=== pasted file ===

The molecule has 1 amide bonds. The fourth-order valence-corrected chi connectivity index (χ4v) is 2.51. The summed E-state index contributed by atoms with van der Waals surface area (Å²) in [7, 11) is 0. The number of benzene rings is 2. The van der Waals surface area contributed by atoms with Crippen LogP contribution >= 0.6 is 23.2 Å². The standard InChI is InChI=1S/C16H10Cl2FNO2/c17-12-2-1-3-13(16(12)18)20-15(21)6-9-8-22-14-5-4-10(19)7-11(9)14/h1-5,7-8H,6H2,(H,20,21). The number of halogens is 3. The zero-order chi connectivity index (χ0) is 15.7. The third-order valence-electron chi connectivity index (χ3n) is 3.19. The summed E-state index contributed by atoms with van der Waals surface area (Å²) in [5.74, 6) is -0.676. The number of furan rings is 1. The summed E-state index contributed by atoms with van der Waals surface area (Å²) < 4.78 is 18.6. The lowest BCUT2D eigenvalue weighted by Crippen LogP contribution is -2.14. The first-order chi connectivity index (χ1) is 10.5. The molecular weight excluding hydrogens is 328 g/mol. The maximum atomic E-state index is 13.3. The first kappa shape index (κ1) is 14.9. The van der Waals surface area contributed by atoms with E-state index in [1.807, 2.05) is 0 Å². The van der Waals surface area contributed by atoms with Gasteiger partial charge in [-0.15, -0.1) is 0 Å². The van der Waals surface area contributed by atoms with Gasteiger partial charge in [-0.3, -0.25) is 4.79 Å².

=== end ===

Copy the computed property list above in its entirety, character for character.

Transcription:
The molecule has 1 amide bonds. The fourth-order valence-corrected chi connectivity index (χ4v) is 2.51. The summed E-state index contributed by atoms with van der Waals surface area (Å²) in [7, 11) is 0. The number of benzene rings is 2. The van der Waals surface area contributed by atoms with Crippen LogP contribution >= 0.6 is 23.2 Å². The standard InChI is InChI=1S/C16H10Cl2FNO2/c17-12-2-1-3-13(16(12)18)20-15(21)6-9-8-22-14-5-4-10(19)7-11(9)14/h1-5,7-8H,6H2,(H,20,21). The number of halogens is 3. The zero-order chi connectivity index (χ0) is 15.7. The third-order valence-electron chi connectivity index (χ3n) is 3.19. The summed E-state index contributed by atoms with van der Waals surface area (Å²) in [5.74, 6) is -0.676. The number of furan rings is 1. The summed E-state index contributed by atoms with van der Waals surface area (Å²) < 4.78 is 18.6. The lowest BCUT2D eigenvalue weighted by Crippen LogP contribution is -2.14. The first-order chi connectivity index (χ1) is 10.5. The molecular weight excluding hydrogens is 328 g/mol. The maximum atomic E-state index is 13.3. The first kappa shape index (κ1) is 14.9. The van der Waals surface area contributed by atoms with E-state index in [1.807, 2.05) is 0 Å². The van der Waals surface area contributed by atoms with Gasteiger partial charge in [-0.15, -0.1) is 0 Å². The van der Waals surface area contributed by atoms with Gasteiger partial charge in [-0.3, -0.25) is 4.79 Å².